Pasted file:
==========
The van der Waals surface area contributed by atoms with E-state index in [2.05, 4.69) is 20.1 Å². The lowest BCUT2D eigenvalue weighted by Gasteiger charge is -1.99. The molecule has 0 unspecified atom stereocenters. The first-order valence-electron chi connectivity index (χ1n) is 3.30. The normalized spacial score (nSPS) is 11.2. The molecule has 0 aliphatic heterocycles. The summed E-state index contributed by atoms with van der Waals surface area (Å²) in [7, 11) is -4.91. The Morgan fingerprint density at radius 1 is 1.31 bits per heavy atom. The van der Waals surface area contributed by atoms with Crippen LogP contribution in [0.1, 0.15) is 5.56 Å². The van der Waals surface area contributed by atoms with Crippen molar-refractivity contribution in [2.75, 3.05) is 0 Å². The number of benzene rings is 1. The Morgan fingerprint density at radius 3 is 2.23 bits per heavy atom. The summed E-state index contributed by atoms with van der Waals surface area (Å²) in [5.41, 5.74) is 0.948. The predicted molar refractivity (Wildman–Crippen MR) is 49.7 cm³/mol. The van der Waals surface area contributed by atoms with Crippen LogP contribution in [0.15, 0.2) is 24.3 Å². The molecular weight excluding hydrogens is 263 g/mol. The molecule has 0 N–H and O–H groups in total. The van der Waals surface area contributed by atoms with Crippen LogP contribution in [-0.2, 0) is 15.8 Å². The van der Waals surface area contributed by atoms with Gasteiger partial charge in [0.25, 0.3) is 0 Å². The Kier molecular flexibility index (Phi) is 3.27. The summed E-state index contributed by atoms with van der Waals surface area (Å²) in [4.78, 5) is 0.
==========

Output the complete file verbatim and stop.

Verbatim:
The van der Waals surface area contributed by atoms with E-state index in [2.05, 4.69) is 20.1 Å². The lowest BCUT2D eigenvalue weighted by Gasteiger charge is -1.99. The molecule has 0 unspecified atom stereocenters. The first-order valence-electron chi connectivity index (χ1n) is 3.30. The normalized spacial score (nSPS) is 11.2. The molecule has 0 aliphatic heterocycles. The summed E-state index contributed by atoms with van der Waals surface area (Å²) in [7, 11) is -4.91. The Morgan fingerprint density at radius 1 is 1.31 bits per heavy atom. The van der Waals surface area contributed by atoms with Crippen LogP contribution in [0.1, 0.15) is 5.56 Å². The van der Waals surface area contributed by atoms with Crippen molar-refractivity contribution in [2.75, 3.05) is 0 Å². The number of benzene rings is 1. The Morgan fingerprint density at radius 3 is 2.23 bits per heavy atom. The summed E-state index contributed by atoms with van der Waals surface area (Å²) in [5.41, 5.74) is 0.948. The predicted molar refractivity (Wildman–Crippen MR) is 49.7 cm³/mol. The van der Waals surface area contributed by atoms with Crippen LogP contribution in [0.15, 0.2) is 24.3 Å². The molecular weight excluding hydrogens is 263 g/mol. The molecule has 0 N–H and O–H groups in total. The van der Waals surface area contributed by atoms with Crippen LogP contribution in [-0.2, 0) is 15.8 Å². The van der Waals surface area contributed by atoms with Gasteiger partial charge in [0.25, 0.3) is 0 Å². The Kier molecular flexibility index (Phi) is 3.27. The summed E-state index contributed by atoms with van der Waals surface area (Å²) in [4.78, 5) is 0.